Pregnant women, blood pressure patients, people with heart issues, vertigo, spinal injury, and respiratory problems should avoid this practice.
Mudras to control anger
Mudras in yoga are hand gestures that are majorly performed during meditation. Since each finger has a specific significance linked to five elements of the body, the way you form your hand gesture has importance.
Here are some beneficial and effective mudras which will help you in your anger management.
1. Ksepana Mudra
When a mudra is made to let go, pouring out or releasing negative energy from the body, imagine the immense positive effects it will have on your mind. The Ksepana mudra is the perfect mudra to practice when you feel angry, frustrated, stressed, irritated, or have low energy. This hand gesture will effectively restore your energy and attract positive energy to fill you up.
- Begin by bringing your hands in Anjali Mudra in front of your chest.
- Keeping your index fingers together, fold the rest of the fingers such that they are interlocked. The pads of the thumb should be placed on top of the opposite hand.
- Press your index fingers but leave a hollow gap between the palms.
- Point the index fingers towards the ground and hold this mudra for not longer than 7-15 minutes. It is believed that a long hold may also release positive energy.
- In this duration focus on your breathing, especially on lengthening the exhales.
- After finishing, open your palms and place them on your thighs with palms up. This will absorb the positive energy present in the environment. If you are practicing this mudra in a supine position, make sure your index fingers are pointed towards your feet.
Be cautious that your hands should not be pointed at the door. As per Feng Shui, doors are said to be the point of welcome and this mudra might affect its space.
2. Mushti Mudra
Mushti means fist, hence this mudra is also called the fist mudra. The hand gesture is similar to when you make a fist to punch something out of frustration, anger, stress, irritation, aggression, or when some negative emotion has overpowered your judgment.
However, in yoga, this mudra is said to have healing and therapeutic abilities. You simply have to form a fist and stretch your thumb across the first three fingers.
You can perform this mudra while being seated, standing, or walking. This mudra should be practiced for 15 minutes. Whenever you feel angry, form this mudra and take slow deep breathes.
The mushti mudra relieves anger, fear, stress, frustration, lowers blood pressure, aids in digestion, eases constipation, and clears the mind of unwanted thoughts.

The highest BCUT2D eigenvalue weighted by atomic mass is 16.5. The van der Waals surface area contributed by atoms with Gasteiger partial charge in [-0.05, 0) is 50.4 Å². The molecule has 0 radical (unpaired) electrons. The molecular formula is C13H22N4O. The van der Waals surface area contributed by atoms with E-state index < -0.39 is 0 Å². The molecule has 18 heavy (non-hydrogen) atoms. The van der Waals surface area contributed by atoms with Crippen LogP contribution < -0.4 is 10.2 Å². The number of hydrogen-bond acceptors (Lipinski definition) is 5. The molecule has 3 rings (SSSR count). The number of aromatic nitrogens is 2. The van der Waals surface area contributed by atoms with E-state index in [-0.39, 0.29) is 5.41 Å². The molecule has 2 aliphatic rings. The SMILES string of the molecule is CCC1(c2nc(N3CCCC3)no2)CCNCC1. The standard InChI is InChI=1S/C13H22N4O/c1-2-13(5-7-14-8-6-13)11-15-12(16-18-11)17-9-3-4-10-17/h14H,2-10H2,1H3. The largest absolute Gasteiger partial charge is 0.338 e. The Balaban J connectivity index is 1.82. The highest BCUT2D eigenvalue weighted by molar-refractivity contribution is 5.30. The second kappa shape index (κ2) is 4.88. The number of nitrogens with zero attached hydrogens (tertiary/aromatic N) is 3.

3. Gyan Mudra
Gyan mudra is one of the most well-known mudras which is often practiced during meditation. Lord Buddha and most Hindu Gods are depicted with this mudra. It is also called the Mudra of Knowledge as Gyan means wisdom or knowledge in Sanskrit.
This mudra helps with focus, stability, the flow of prana energy, and increases mental strength. Hence, if you need the strength to control your anger and increase the flow of healthy prana throughout your energy systems, this is the mudra for you.
To form this mudra, join the tip of the index finger and thumbs while keeping the rest of the fingers straight. Keep your hands on your knees with palms up. Combine this mudra with pranayamas and practice it for 30 minutes for maximum benefit.
You can also perform this mudra while doing standing yoga poses.
The Gyan mudra helps in stimulating the Root chakra thus keeping you grounded, stable, and feeling secure. And as per Ayurveda, it boosts the air element within the body which aids in memory and improved nervous system.
Yelling and screaming are instinctual reactions when you feel angry and are unable to control yourself. Anger is also a common emotion that is you feel when someone has emotionally or physically hurt you. It is an emotion, just like any other, that one must not ignore.
However, how you deal with it matters the most. Yoga and meditation teach you the way through which you can get better at anger management. We hope that after practicing the above-mentioned techniques, you will be able to control your anger and move on from it.
- A randomized control trial of the effect of yoga on verbal aggressiveness https://www.ncbi.nlm.nih.gov/pmc/articles/PMC3144615/
- A single session of meditation reduces of physiological indices of anger https://pubmed.ncbi.nlm.nih.gov/26748026/
- A study on effect of yoga on emotional regulation, self-esteem, and feelings of adolescents https://www.researchgate.net/publication/343228043
- Effects of Yoga on Psychological Health in Older Adults https://journals.humankinetics.com/configurable/content/
- The Effects of Yoga on Mood in Psychiatric Inpatients https://psycnet.apa.org/doiLanding?doi=10.2975%2F28.2005.399.402
- The Effects of Yoga on Anxiety and Stress https://web.a.ebscohost.com/abstract?direct=true&profile=ehost&scope=site&authtype=